Department of History

Inherited Soil Surveys, Transdisciplinary Approaches in Zambia (InSTAnZa) receives UKRI funding

An interdisciplinary research project co-managed by Humanities academics is to receive funding from the collective awards programme from UK Research and Innovation (UKRI) and Global Challenges Research Fund (GCRF)

Inherited Soil Surveys, Transdisciplinary Approaches in Zambia (InSTAnZa) brings together biosciences, social sciences and humanities researchers from University of Nottingham (UoN), University of Zambia (UNZA) and University College London (UCL) investigating sustainable agriculture.  

About the research project

If agriculture is to develop sustainably in a changing climate then decisions on policy and land management must be based on sound information about the soil, its composition, properties and status. Because the soil is variable this information is hard to obtain.

Many countries in the Global South, with challenging problems in agricultural development, have a legacy of soil surveys from the colonial and post-colonial periods. Could this information be used to address contemporary problems, for example, to identify the soils where conservation agriculture interventions might have the biggest impact?

More on InSTAnZa here

Research team

This project is a collaboration between the School of Biosciences (UoN), the School of Humanities (UoN), and the Faculty of Social Sciences (UoN), and the Institute of Advanced Studies at University College London (UCL) and the University of Zambia (UNZA). The project is led by Murray Lark, Professor of Environmetrics, with support from Anna Greenwood, Associate Professor in the Department of History and Alison Mohr, Associate Professor in the School of Sociology and Social Policy who are UoN co-investigators. Dr Maurice Hutton is working on the project as a Research Fellow in the Department of History. External co-investigators on the project are Dr Lydia Chabala, Dr Clarence Chongo, Dr Nawa Mwale and Mr Stalin Sichinga from the University of Zambia and Professor Megan Vaughan, Professor of African History and Health at UCL. Dr Ikabongo Mukumbuta and Nalumino Namwayi are Research Fellows on the project at the University of Zambia.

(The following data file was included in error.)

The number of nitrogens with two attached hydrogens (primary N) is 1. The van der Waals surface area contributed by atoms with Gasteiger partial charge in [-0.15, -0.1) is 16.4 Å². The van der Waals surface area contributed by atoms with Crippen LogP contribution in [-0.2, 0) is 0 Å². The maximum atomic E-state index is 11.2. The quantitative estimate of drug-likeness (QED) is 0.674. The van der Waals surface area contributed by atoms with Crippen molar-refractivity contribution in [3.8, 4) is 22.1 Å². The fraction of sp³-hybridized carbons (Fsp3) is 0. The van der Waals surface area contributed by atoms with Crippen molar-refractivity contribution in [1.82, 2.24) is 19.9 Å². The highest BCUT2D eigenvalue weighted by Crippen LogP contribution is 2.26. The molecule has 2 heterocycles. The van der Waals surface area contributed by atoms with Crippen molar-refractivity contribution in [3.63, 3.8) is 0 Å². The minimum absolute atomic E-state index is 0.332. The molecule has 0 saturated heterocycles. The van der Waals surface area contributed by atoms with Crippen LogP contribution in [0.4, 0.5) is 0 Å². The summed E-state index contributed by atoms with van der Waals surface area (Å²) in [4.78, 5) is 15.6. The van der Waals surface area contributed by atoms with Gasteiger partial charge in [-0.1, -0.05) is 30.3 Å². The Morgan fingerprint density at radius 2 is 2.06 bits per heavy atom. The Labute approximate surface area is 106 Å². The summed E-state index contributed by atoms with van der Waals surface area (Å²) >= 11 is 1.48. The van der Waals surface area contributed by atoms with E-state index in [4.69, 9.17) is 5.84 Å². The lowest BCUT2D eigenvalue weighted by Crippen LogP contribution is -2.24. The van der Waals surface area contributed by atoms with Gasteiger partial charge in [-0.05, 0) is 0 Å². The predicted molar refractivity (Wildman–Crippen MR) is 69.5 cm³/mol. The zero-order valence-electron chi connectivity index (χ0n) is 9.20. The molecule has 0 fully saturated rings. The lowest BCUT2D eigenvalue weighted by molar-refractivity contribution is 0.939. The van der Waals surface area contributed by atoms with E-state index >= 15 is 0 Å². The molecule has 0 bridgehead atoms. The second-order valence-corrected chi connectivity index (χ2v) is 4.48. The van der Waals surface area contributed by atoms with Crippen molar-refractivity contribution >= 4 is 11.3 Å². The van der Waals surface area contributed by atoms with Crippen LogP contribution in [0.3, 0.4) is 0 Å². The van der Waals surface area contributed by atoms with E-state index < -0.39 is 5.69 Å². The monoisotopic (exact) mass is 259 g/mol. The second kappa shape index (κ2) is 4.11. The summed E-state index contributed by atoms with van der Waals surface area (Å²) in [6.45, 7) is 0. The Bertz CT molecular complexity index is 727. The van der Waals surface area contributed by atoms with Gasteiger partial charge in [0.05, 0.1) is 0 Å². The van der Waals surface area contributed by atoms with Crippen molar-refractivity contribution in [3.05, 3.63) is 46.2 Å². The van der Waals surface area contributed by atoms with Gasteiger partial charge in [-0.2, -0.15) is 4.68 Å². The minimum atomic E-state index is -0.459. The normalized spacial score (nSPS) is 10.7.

About UKRI

UK Research and Innovation works in partnership with universities, research organisations, businesses, charities, and government to create the best possible environment for research and innovation to flourish. We aim to maximise the contribution of each of our component parts, working individually and collectively. We work with our many partners to benefit everyone through knowledge, talent and ideas.

Operating across the whole of the UK with a combined budget of more than £8 billion, UK Research and Innovation brings together the seven research councils, Innovate UK and Research England.

About GCRF

Global Challenges Research Fund is a £1.5 billion fund supporting cutting-edge research and innovation that addresses the global issues faced by developing countries, and forms part of the UK Government’s ODA commitment.

It harnesses the strengths of the UK’s world-leading researchers enabling them to collaborate with experts in developing countries through equitable partnerships. GCRF focuses on funding challenge-led disciplinary and interdisciplinary research; strengthening capability for research, innovation and knowledge exchange; and providing an agile response to emergencies where there is an urgent research or on-the-ground need. The fund is managed by the UK Department for Business, Energy and Industrial Strategy (BEIS) and delivered through nine partners.

Posted on Friday 20th November 2020

Department of History

University of Nottingham
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